We cultured S. dimorphus (UTEX algae culture collection) in Modified Bold 3N and Proteose media. For AFM imaging, glass slides were plasma cleaned and for the aqueous experiments, they were treated with 0.01% poly-1-lysine solution to enhance cell adhesion. The dried samples were inoculated from the culture grown on proteose agar medium and allowed to dry on the slides. Both imaging and nanoindentation on the S. dimorphus cells were performed on an Asylum Research MFP-3D AFM under ambient air at room temperature. Two types of cantilevers were used in the probing of the hydrated and dehydrated S. dimorphus cells, having spring constants ranging from 0.08-0.26 N/m and 0.5-4.4 N/m, respectively. The specific spring constants for the cantilevers used were calculated using the Sader method (J. E. Sader, J. W. M. Chon and P. Mulvaney, “Calibration of rectangular atomic force microscope cantilevers,” Review of Scientific Instruments, vol. 70, no. 10, pp. 3967-3969, 1999) implemented with the Asylum Research software.
Before nanoindentation, a single, dried cell was imaged in air using the stiffer cantilever to obtain the representative 3D height image shown in
A representative force vs. indentation plot with the Hertzian contact model approximation applied is shown in
For cells in solution, a representative force versus indentation curve is shown in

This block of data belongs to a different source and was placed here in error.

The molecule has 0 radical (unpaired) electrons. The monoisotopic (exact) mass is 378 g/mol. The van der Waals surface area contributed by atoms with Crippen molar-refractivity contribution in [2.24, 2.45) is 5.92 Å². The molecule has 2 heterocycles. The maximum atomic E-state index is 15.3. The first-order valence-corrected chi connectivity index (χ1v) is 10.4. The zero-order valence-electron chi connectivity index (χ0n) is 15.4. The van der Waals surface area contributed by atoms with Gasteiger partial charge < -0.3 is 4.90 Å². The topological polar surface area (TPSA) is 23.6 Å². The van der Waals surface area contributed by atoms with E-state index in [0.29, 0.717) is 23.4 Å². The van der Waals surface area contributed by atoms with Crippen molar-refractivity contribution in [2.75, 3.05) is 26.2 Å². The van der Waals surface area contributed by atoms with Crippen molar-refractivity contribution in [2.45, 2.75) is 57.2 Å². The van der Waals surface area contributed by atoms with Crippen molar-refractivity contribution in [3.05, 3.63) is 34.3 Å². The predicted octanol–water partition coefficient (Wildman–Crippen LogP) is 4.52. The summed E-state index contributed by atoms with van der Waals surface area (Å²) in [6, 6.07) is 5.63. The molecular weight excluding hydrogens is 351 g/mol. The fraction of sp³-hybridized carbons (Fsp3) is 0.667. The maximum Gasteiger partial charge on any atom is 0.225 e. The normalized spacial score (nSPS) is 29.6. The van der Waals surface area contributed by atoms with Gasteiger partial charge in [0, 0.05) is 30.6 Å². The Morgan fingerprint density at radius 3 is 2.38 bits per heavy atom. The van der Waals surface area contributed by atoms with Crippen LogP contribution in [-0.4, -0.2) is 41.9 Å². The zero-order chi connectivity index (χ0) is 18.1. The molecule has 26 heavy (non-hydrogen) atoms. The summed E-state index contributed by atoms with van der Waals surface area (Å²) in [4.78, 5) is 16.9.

After analyzing the results from both cell types, the Young's moduli values were calculated with 95% confidence intervals (p≦0.05) for S. dimorphus. For the dried cells, the Young's modulus was calculated to be 57.96±7.20 MPa (mean±standard deviation of the mean) with a standard deviation (or data spread) of 36.55 MPa. The Young's modulus value for aqueous S. dimorphus cells is 2.21±0.40 MPa with a standard deviation of 2.25 MPa (
In conclusion, we were able to both image and determine the elastic properties for Scenedesmus dimorphus cells using an AFM as both dried and in solution with a result of 57.96±7.20 MPa and 2.21±0.40 MPa, respectively. In addition, comparing the dry and aqueous states for algae shows a significant difference in their elastic properties. These findings may be particularly important for cell lysis especially for the diversity of industries where this may be applicable including dietary supplements, cosmetics, pharmaceuticals, and biofuel. We believe that these findings will be important to researchers in physics, biology, engineering, and chemistry.Example 2